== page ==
An American car was bound to make an appearance in this series at some point.
Finally, an American car makes the list. The Daytona is one of a several spectacular cars which came about as a result of Carroll Shelby's all-consuming need to stick it to Ferrari. Shelby piloted an Aston-Martin DBR1 to a Le Mans win in 1959, the only break in Ferrari's winning streak from 1958 to 1965. From his first modified AC Cobras until his GT40s would take the dominance of La Sarthe back from the prancing horses in the latter half of the Sixties, Ferrari was always in Shelby's crosshairs.
The Daytona was a car created to solve a specific problem. Shelby was having a lot of success with his Cobra in GT racing, but there was a major drawback. On the tighter courses which characterized American GT racing, the light but powerful Cobra won race after race. But European tracks tended to have longer straightaways, such as the Mulsanne at Le Mans, and here the open top cars had a major aerodynamic disadvantage against the slippery Ferraris, which could hit much higher speeds, despite the lower power, and were therefore able to counter the advantage that the Cobra had in the twists.
Shelby put Pete Brock, a former GM designer, in charge of the design for a more aerodynamic hardtop version of the Cobra. The Daytona was mechanically identical to the Cobra (and is sometimes called the "Daytona Cobra Coupe"), and in a certain way, this is the reason why there are so few of them. An original Cobra or 250 GTO is not an easy thing to get your hands on, but both of them are much easier to find than a Daytona, and this is because of the FIA rules regarding homologation. GT cars needed to be classified as production vehicles in order to compete, and this means that a certain number had to be sold to the public.
Interestingly, Ferrari did a pretty half-assed job homologating the 250 GTO, much to the displeasure of the FIA and present-day collectors alike, but a car which simply had a different body from one which was already homologated didn't need to go through the whole process again. Therefore, Shelby only built as many as he needed to go racing. The Daytona did turn out to be noticeably faster than the Cobra, but this wasn't exactly a foregone conclusion. Brock had designed the coupe without a wind tunnel, and had basically just eyeballed it. Then once the prototype was built, the actual manufacturing of the bodies was sourced out to Carrozzeria Grandsport of Italy.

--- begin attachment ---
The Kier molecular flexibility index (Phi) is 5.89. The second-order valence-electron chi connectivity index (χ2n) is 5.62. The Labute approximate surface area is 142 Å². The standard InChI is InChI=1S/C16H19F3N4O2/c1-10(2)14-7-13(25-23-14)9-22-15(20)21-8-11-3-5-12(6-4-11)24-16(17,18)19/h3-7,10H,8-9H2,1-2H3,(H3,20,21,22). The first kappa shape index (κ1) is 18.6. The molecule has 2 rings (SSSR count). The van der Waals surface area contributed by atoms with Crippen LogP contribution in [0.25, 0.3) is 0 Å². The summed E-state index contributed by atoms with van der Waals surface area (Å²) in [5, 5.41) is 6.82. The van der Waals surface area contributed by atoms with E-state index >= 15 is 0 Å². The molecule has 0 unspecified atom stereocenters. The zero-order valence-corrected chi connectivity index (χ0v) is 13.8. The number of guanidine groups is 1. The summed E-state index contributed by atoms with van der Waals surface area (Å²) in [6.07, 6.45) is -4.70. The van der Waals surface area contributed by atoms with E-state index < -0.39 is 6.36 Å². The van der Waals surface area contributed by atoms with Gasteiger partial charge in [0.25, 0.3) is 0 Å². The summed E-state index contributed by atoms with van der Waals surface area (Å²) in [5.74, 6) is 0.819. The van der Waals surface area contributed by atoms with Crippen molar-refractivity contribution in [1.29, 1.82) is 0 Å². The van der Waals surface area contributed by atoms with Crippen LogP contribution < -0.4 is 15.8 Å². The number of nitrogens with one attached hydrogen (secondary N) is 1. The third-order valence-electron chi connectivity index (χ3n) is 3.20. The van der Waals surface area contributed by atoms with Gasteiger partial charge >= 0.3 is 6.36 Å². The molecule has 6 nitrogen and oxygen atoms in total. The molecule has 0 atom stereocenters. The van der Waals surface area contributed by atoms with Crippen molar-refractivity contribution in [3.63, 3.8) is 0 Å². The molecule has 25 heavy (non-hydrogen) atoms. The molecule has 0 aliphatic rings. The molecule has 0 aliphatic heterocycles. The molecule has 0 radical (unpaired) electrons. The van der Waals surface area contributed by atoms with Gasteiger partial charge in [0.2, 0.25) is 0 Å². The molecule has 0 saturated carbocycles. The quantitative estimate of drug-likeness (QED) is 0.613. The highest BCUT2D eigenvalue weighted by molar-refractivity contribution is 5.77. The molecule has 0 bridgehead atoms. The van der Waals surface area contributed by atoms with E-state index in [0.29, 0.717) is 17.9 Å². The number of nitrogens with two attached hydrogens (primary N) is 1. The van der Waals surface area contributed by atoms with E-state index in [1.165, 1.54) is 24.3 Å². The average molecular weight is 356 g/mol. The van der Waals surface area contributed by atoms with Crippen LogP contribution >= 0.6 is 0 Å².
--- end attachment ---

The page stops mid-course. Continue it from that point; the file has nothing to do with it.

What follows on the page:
Grandsport took the liberty of making a few changes to the design in order to make the car more aesthetically pleasing (Italians, where would we be without them?), which were unfortunately less aerodynamic than Brock's original design. It was still fast enough though, and Ferrari was soon to be in for a nasty shock. The FIA had created a GT class for endurance racing in 1959, and for the first several years, it was entirely Ferrari's game. Cobras could win individual races, but the championship always went to Ferrari. The Daytona started off with a class win at the 12 Hours of Sebring, but this was one of those shorter American courses.
So Ferrari simply chocked this up to the racing-modified Ford 289 V8 engine under the hood and the 390 horsepower it produced. The real test of the Daytona was the 1964 24 Hours of Le Mans, where it was able to take a class win, as well as 4th place overall. Ferrari was able to retake the GT title at Le Mans in 1965, thanks to their ability to get a ringer into the GT class, in the form of a 275 GTB. But for the rest of the GT season, Ferrari showed the kind of sportsmanship which used to endear Enzo to exactly nobody ever, and threw a fit when the FIA refused to allow the 250 LM to compete as a GT because of a complete lack of any attempt whatsoever at homologation.
They otherwise withdrew from GT racing that year as a result, the automotive manufacturer's equivalent of taking their ball and going home. The Daytona would take the World Sportscar Championship that year, although it is likely that Shelby still would have been able to pull it off even if Ferrari had stayed in the race. It's very possible that Ferrari knew this, and the spat with the FIA was just the old man's way of finding a way to prevent Shelby from proving that he had built the superior car. Shelby turned his attention to the GT40 after 1965, and he no longer had the time to devote to the Daytona, so 1965 was its last year.
The move to the GT40 would start getting him overall wins instead of just class wins, and he would more thoroughly humiliate Ferrari by pitting the equally massive ego of Henry Ford II against him. Only six Daytonas were ever built, so all of them are extremely valuable, but it is chassis number CSX2061 which won the championship in 1965, and it was this car which set the record at auction.